‘A Practical Guide to Responding to Housing Disrepair and Unfitness Claims’ by Iain Wightwick


Paperback: 978-1-914608-16-2
Published: November 2021
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Disrepair (or more properly “housing conditions”) claims are on the rise. This book should be helpful to those receiving and responding to them.

Such claims increased by 44% between 2012 and 2017 in England and Wales and they have continued to proliferate. In those five years Southwark LBC paid out about £10,000,000 in damages and costs. Sheffield City Council has disclosed that it has spent more than £1 million fighting disrepair claims within the last 2 ½ years. There has been a 322% increase in cases, which they blame on claims management companies using “aggressive marketing tactics” to attract tenants who are unhappy about the state of their homes during the pandemic. That has been greatly exacerbated by the inability on the part of all landlords to do repairs other than urgent works.

Housing conditions claims are not just wasteful in terms of officer time and finances. They can be very stressful for those involved, particularly where landlords face large numbers of claims and their staff are already busy planning and carrying out repairs, maintenance and improvements. I anticipate that all landlords would prefer to direct their resources to repairs rather than legal fees.

The book is more about the strategies needed to deal with disrepair litigation rather than the substantive law.

If you are a tenant’s representative, I hope that the book will help you to weed out good claims from the many which are at present gratuitously and unnecessarily issued.

Fortunately, the Court of Appeal has just handed down a very helpful decision on an application for permission to appeal. In Hockett v Bristol City Council (2021) unreported, Ref: B2/2021/1025, Lord Justice Bean agreed with the approach which I conceived a number of years ago, and which has been approved of by many judges in the County Court.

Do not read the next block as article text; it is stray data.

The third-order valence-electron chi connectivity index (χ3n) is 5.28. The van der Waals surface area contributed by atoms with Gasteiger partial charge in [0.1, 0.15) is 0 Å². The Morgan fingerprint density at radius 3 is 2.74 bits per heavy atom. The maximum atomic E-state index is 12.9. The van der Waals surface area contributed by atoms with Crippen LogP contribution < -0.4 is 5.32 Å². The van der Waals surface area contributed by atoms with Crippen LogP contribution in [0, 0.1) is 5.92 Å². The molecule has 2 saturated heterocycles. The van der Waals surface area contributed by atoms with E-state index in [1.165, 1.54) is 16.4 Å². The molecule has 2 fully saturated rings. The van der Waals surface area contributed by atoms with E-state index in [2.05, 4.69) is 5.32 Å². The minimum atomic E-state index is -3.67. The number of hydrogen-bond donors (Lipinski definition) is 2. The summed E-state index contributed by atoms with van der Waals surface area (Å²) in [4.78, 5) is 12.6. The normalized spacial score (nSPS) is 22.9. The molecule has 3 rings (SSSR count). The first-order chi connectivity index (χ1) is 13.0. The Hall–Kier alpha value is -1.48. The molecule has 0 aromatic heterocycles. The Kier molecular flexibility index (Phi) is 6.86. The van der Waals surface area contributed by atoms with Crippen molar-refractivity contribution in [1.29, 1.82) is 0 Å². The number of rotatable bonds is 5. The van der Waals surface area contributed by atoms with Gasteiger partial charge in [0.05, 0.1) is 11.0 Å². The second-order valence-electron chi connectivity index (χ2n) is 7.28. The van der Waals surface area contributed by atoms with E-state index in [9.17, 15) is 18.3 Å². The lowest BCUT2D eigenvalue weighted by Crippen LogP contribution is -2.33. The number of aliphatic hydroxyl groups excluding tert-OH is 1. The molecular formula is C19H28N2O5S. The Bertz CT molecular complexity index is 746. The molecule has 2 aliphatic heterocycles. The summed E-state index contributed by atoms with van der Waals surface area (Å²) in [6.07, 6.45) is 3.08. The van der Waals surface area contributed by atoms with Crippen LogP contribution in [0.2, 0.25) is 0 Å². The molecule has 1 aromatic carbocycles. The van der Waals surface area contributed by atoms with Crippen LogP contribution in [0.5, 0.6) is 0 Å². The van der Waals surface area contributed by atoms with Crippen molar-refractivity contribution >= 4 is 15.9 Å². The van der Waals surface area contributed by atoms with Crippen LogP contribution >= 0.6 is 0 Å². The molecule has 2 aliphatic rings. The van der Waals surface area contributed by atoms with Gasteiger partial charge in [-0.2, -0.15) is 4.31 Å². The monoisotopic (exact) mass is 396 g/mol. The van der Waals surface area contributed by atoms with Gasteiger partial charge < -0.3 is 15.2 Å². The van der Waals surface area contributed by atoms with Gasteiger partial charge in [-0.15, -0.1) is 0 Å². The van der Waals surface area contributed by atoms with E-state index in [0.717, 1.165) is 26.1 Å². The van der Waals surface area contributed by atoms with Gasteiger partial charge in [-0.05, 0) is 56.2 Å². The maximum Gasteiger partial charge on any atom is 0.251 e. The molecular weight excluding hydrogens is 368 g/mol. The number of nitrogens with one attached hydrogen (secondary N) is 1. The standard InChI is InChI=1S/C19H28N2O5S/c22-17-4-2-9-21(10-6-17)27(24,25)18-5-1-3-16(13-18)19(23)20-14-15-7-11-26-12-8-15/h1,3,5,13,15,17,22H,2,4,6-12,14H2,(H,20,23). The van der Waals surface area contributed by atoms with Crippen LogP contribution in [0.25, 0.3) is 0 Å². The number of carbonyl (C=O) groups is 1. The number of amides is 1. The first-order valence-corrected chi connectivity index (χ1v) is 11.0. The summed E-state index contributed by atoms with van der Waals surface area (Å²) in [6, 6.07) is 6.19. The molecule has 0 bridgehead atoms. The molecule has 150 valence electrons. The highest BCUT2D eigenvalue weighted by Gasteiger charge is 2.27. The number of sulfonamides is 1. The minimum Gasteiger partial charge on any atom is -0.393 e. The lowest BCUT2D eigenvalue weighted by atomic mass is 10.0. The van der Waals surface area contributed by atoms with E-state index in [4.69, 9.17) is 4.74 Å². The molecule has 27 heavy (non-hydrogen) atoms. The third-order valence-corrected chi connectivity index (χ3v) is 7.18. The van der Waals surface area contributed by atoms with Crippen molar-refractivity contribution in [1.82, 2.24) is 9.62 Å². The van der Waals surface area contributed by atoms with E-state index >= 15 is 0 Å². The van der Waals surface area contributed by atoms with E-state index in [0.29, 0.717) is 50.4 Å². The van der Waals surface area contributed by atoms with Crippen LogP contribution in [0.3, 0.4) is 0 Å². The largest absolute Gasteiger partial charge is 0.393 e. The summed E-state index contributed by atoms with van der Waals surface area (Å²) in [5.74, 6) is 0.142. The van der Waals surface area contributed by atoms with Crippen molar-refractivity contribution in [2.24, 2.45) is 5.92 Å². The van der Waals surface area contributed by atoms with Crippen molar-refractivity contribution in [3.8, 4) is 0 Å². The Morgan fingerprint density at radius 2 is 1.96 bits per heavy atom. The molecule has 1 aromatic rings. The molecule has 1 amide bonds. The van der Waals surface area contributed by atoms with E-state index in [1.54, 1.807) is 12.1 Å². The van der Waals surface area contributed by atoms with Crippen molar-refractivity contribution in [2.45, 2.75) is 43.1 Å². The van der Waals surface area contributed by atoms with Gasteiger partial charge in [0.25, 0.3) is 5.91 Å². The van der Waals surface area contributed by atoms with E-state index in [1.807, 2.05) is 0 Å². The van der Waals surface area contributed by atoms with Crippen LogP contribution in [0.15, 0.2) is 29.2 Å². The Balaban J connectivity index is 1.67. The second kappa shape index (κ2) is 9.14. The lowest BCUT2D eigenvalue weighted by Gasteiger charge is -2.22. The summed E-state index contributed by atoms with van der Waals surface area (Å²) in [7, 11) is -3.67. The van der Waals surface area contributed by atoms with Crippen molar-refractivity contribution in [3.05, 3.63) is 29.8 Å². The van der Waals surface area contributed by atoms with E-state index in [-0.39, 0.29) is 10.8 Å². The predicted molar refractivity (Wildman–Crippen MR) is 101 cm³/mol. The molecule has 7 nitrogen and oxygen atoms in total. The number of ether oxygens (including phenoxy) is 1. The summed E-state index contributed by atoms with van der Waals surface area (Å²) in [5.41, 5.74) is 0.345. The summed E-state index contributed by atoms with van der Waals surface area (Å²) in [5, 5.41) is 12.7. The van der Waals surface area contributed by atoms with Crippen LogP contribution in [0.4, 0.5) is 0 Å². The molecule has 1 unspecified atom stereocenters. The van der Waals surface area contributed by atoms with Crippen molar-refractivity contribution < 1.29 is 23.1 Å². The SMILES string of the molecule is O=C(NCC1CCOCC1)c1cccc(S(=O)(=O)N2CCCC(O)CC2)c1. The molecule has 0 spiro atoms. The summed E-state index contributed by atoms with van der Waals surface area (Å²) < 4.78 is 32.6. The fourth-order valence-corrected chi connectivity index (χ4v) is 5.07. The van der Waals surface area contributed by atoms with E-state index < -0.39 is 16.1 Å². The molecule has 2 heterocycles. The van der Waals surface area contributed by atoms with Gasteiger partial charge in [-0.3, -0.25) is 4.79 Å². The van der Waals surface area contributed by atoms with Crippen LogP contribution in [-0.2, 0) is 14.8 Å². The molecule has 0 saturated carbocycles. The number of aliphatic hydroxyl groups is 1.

I hope that the application of that philosophy to disrepair claims will dramatically reduce the legal bills currently being paid by social landlords. Many of the complaints which tenants are making about housing conditions should never have involved lawyers. You’ll need to buy the book to find out more about it though!

The book also addresses how to respond to a disrepair claim in the event that ADR is not appropriate or fails to appease the tenant.


Iain Wightwick is a barrister and mediator working from Unity Street Chambers in Bristol. He is a specialist property lawyer, with particular interest in landlord and tenant issues. His practice includes all areas of residential disputes especially in social housing, with a focus on neighbour nuisance and related anti-social behaviour matters (‘neighbours from hell’), housing disrepair and homelessness.

This is his second book. He wrote “A Practical Guide to Antisocial Behaviour Injunctions” in 2019.

He has thirty years’ experience of acting for social landlords and tenants and a reputation for creative, cost-controlling approaches to litigation and to alternative dispute resolution.

He has been instructed to advise and appear in many disrepair claims, mostly for landlords but sometimes for tenants. He has a unique approach amongst his colleagues to the issue. This centres around his belief that social landlords should be able to devote their resources to providing quality accommodation rather than paying lawyers’ fees.

Shortly after the first Housing Disrepair Protocol was published, he concluded that tenants should be directed to alternative dispute resolution rather than instructing lawyers to pursue the steps set out in the Housing Conditions Protocol and going to court.

This approach has saved his clients very substantial sums in legal costs, which in turn has benefited the tenants of those landlords. He wants to share the method with all landlords, with the aim of reducing the number of these claims and helping others to do the same.



Table of Cases
Table of Legislation


PART I: Avoiding Claims for Disrepair
Chapter 1: Estate Management Policies

Chapter 2: The Letter of Claim
Chapter 3: The Letter of Claim as a Guide

Chapter 4: The Fundamental Importance of the Pre-Action Protocol
Chapter 5: When Is Notice Not Required?
Chapter 6: The Protocol Requires a Claimant to Give Details of Notice
Chapter 7: Counterclaims for Disrepair
Chapter 8: Alternative Dispute Resolution
Chapter 9: Making Sure Your Complaints Process Is Fit for Purpose
Chapter 10: The Mechanics of the Complaints Process
Chapter 11: The Identity of the Claimant
Chapter 12: The Defects Alleged – Does Liability Arise?
Chapter 13: The Defects Alleged
Chapter 14: Disclosure in the Pre-Action Protocol

Chapter 15: Expert Evidence
Chapter 16: Applications for Summary Judgement / Strike Out / Stay
Chapter 17: Drafting the Defence
Chapter 18: Transfer and Allocation to Track
Chapter 19: Disclosure and Inspection
Chapter 20: Witness Statements

Chapter 21: The Trial

Appendix 1: Example Stage 3 Complaints Finding
Appendix 2: Example Defence